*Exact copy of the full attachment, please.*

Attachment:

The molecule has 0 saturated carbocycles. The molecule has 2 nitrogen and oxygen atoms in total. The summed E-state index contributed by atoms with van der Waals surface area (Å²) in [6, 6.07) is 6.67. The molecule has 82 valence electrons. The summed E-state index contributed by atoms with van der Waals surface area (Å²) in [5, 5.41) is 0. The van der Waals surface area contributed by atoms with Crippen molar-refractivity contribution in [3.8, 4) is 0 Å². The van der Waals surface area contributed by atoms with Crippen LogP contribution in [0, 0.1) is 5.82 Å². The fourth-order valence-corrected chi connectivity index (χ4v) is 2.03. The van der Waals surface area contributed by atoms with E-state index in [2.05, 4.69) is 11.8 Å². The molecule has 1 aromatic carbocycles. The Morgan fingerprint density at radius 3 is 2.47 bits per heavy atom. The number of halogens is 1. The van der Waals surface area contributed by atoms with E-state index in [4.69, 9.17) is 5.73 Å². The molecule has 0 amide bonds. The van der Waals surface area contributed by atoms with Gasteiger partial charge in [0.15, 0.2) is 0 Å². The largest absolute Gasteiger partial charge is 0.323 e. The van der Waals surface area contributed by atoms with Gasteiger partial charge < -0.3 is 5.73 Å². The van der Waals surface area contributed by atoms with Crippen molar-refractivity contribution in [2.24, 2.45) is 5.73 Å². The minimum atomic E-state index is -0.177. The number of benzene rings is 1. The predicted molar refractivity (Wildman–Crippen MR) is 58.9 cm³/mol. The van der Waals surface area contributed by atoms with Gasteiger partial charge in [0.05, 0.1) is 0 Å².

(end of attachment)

The molecule has 0 saturated carbocycles. The molecule has 2 nitrogen and oxygen atoms in total. The summed E-state index contributed by atoms with van der Waals surface area (Å²) in [6, 6.07) is 6.67. The molecule has 82 valence electrons. The summed E-state index contributed by atoms with van der Waals surface area (Å²) in [5, 5.41) is 0. The van der Waals surface area contributed by atoms with Crippen molar-refractivity contribution in [3.8, 4) is 0 Å². The van der Waals surface area contributed by atoms with Crippen LogP contribution in [0, 0.1) is 5.82 Å². The fourth-order valence-corrected chi connectivity index (χ4v) is 2.03. The van der Waals surface area contributed by atoms with E-state index in [2.05, 4.69) is 11.8 Å². The molecule has 1 aromatic carbocycles. The Morgan fingerprint density at radius 3 is 2.47 bits per heavy atom. The number of halogens is 1. The van der Waals surface area contributed by atoms with E-state index in [4.69, 9.17) is 5.73 Å². The molecule has 0 amide bonds. The van der Waals surface area contributed by atoms with Gasteiger partial charge in [0.15, 0.2) is 0 Å². The largest absolute Gasteiger partial charge is 0.323 e. The van der Waals surface area contributed by atoms with Gasteiger partial charge < -0.3 is 5.73 Å². The van der Waals surface area contributed by atoms with Crippen molar-refractivity contribution in [2.24, 2.45) is 5.73 Å². The minimum atomic E-state index is -0.177. The number of benzene rings is 1. The predicted molar refractivity (Wildman–Crippen MR) is 58.9 cm³/mol. The van der Waals surface area contributed by atoms with Gasteiger partial charge in [0.05, 0.1) is 0 Å².